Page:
Picking 53: Expect Minnesota to Keep A Lot of Linemen

Injuries May Implode the Vikings Playoff Hopes
Dec 5, 2021; Detroit, Michigan, USA; Minnesota Vikings offensive tackle Brian O'Neill (75) leads his team to the field to play the Detroit Lions at Ford Field. Mandatory Credit: David Reginek-USA TODAY Sports

Minnesota’s approach to OL might involve pursuing quantity and quality. Indeed, the Vikings will keep a lot of players as they hope for significant improvement along the offensive line.

There’s an argument to be made that perhaps the lone strong offensive lineman on the Vikings roster is Brian O’Neill. I’d hasten to add Christian Darrisaw and Ezra Cleveland, but you get the point. Talent isn’t abundant at one of the game’s most important positions.

HC Kevin O’Connell, OC Wes Phillips, and OL Coach Chris Kuper are the main men responsible for getting this group into a better spot in 2022. Of course, the players themselves need to take on a lot of the responsibility, though one wonders how much of the recent struggles have been due to coaching. I expect this new leadership to prioritize the position by keeping a lot of guys on the roster.

Vikings 53-Man Roster: Offensive Line

From my vantage point, there are 7 near locks for the Vikings offensive line. The current frontrunners for the starting five – Darrisaw, Cleveland, Garrett Bradbury, Chris Reed, O’Neill – alongside a couple notable depth players – Jesse Davis and Ed Ingram – look like they’re close to guaranteed a spot. Let’s start at the top.

O’Neill is a great player, one of the most impressive in a purple uniform. Last season, he even got a little bit of All Pro hype, snagging a few votes (but not making the team). Over the Cap suggests he’s coming in under $9.4 million on the 2022 cap. That number will jump to more than $19 million for the next four years, with the high point being in 2025. The cap is a malleable monster, so the Vikings may look to shuffle money around O’Neill’s deal during the offseason to create room in 2023.

After him, Cleveland and Darrisaw represent the next best. The soon-to-be sophomore tackle can hopefully build on what he accomplished as a rookie. He broke into the NFL during a pandemic while overcoming an injury that kept him out of the lineup for the first several weeks. After getting healthy, he won the LT1 job. Cleveland, meanwhile, served as the rookie’s partner in crime. Darrisaw and Cleveland are an athletic LT/LG duo. Cleveland was the team’s starting LG, finishing the year as the 27th-best guard on PFF. If he can improve on his 55.5 pass blocking score, Cleveland will be a solution at iOL for years to come.

Reed, Davis, Bradbury, and Ingram seem like near locks for a variety of reasons. The early sense is that Reed has the upper hand in the RG competition, so it’d be weird to see him cut. Davis is making the most money of the RG candidates, suggesting the team thinks he has a role. Ingram was a recent second-round selection; even if he’s awful, he won’t be cut.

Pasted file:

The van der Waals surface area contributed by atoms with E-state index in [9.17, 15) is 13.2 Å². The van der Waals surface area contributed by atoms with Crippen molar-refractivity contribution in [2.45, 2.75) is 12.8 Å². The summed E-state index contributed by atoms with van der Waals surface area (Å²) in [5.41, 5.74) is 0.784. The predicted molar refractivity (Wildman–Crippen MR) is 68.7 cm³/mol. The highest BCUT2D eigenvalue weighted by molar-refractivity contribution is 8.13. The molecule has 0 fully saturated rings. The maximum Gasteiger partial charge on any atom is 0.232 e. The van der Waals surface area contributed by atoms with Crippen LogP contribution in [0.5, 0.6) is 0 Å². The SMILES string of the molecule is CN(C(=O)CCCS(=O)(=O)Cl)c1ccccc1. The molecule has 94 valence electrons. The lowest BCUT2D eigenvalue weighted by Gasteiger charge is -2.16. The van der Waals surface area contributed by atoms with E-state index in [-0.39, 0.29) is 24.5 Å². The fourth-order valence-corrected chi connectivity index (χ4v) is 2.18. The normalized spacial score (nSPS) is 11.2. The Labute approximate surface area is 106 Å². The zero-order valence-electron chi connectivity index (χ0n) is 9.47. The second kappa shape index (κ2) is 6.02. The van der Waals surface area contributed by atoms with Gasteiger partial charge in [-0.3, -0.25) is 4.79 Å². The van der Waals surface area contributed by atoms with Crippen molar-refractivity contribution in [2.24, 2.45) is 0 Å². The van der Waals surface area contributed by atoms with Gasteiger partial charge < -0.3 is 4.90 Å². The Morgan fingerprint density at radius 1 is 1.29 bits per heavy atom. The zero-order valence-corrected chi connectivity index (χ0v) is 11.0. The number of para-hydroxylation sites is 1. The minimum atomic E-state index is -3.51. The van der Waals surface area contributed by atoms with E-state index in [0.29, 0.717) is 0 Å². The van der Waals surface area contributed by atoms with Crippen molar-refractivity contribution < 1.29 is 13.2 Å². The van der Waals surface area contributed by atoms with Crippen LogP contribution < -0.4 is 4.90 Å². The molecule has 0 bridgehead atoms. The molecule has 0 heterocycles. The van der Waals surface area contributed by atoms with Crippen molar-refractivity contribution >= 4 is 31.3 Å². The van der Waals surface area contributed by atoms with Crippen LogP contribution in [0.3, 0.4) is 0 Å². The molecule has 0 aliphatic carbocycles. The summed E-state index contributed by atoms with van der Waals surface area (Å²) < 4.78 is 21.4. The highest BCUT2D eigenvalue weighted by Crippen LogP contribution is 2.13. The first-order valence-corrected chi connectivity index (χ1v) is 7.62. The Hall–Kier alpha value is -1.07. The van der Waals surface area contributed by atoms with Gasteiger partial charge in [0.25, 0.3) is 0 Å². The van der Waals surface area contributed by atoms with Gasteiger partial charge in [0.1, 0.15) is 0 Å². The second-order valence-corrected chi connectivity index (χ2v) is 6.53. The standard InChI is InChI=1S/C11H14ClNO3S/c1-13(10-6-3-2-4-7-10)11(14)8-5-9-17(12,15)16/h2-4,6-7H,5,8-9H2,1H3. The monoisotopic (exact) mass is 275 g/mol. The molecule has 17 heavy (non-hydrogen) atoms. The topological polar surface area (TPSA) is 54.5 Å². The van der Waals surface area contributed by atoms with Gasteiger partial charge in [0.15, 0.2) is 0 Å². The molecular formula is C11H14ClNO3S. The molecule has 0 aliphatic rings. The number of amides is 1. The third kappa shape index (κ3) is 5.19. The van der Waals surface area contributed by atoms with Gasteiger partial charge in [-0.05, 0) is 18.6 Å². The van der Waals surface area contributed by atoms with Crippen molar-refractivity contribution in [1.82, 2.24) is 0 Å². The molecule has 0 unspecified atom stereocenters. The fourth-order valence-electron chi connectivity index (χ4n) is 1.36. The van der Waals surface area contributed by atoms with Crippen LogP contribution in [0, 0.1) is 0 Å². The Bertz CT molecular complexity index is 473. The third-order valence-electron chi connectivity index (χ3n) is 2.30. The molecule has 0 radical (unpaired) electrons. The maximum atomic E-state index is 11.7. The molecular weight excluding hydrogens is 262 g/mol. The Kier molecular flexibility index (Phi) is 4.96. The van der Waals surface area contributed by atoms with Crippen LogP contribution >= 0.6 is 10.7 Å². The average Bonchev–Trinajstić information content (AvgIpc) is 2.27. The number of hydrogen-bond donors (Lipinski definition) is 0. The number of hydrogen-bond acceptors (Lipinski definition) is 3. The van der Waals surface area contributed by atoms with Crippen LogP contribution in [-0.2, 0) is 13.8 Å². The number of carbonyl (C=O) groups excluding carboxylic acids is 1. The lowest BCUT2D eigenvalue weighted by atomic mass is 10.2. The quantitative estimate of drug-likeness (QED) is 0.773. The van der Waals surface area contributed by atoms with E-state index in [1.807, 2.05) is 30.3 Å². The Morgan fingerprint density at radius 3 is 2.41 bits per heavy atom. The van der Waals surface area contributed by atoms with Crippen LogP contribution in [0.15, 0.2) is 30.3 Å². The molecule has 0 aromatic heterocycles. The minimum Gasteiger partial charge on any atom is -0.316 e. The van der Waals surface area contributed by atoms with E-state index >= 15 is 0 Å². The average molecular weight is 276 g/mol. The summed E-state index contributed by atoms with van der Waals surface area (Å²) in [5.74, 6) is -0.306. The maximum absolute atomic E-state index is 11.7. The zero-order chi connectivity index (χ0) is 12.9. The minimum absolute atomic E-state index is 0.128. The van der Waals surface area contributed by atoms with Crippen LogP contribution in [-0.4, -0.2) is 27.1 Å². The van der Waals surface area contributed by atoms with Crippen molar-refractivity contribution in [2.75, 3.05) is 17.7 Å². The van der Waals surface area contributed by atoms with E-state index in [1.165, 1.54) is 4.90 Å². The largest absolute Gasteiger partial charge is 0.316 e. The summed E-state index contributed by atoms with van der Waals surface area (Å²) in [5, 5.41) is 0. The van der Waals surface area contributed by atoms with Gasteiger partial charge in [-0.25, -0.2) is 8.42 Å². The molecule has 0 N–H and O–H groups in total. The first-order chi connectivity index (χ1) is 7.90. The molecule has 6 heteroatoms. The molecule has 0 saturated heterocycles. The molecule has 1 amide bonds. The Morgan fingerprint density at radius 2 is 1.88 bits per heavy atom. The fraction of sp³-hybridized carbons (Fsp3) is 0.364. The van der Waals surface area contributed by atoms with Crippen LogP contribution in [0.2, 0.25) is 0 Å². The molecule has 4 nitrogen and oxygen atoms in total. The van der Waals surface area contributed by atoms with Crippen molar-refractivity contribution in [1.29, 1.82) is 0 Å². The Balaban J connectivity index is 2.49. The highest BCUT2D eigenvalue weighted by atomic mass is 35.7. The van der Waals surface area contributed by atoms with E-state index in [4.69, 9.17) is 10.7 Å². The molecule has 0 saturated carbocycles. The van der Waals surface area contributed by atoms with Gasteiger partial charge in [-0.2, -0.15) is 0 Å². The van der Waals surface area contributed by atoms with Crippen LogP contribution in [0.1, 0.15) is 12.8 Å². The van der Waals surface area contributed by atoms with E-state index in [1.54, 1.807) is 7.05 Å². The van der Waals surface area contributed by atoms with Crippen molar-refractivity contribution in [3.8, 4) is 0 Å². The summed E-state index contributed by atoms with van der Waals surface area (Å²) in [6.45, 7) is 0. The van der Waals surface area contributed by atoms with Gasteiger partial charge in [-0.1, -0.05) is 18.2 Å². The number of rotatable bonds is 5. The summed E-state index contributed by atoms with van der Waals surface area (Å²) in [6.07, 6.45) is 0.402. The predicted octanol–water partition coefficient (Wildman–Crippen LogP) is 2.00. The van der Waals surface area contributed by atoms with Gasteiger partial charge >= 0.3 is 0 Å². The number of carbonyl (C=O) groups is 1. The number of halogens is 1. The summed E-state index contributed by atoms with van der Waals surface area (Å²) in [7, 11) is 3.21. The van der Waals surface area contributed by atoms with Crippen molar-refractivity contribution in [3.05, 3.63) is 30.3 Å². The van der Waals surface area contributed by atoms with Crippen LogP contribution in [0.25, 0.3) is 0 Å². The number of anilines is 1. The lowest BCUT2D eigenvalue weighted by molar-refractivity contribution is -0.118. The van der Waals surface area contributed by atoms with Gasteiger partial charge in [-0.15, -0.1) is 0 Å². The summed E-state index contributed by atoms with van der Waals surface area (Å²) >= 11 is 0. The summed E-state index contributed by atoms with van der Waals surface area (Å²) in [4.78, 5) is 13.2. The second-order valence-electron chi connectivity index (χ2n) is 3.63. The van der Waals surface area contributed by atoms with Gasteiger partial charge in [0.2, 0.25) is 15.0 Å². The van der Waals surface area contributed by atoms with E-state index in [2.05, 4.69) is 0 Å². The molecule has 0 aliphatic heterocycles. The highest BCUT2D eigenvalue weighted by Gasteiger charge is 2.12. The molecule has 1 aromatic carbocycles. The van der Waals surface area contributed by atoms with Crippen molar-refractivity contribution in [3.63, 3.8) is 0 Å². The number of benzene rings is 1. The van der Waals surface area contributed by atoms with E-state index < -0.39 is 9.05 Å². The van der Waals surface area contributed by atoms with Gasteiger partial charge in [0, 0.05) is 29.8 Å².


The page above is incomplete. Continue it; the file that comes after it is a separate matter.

Finally, there’s Bradbury, the former first-round center who has been overwhelmed most of his NFL career. The new leadership has been consistent in their insistence that he’s the starting center heading into 2022. Perhaps they’ll be able to turn his career around, especially since he’s spent the offseason adding on weight.

Other notable players looking for a spot on the Vikings offensive line are Vederian Lowe, Blake Brandel, Oli Udoh, Austin Schlottmann, Wyatt Davis, and Kyle Hinton. It’s impossible to keep everyone, so Minnesota will need to find some sort of combination that balances the need for depth with the desire to continue developing upside players. I like Brandel, and I think he can have a unique job in the Vikings offense.

The Send Off

At tackle, I expect the Vikings to keep Darrisaw, O’Neill, Brandel, Udoh (who can play guard), and Lowe. Along the interior, I’m looking at Cleveland, Reed, Davis (both Jesse and Wyatt), and Ingram. Doing so would mean 10 roster spots are devoted to the offensive line. It’s a fair bit, and yet it highlights how important the position is. The Vikings have quite a bit invested in at least seven of the players, so adding on three more isn’t that much of a stretch.

If my math is correct – never a sure thing – the Vikings offense has kept 24 players. That means the defense will have the luxury of keeping 26 players (3 are saved for special teams). The next piece takes on the defensive tackles.

Editor’s Note: This piece is part of a larger roster prediction series. The previous pieces have covered QB, RB, WR, and TE.

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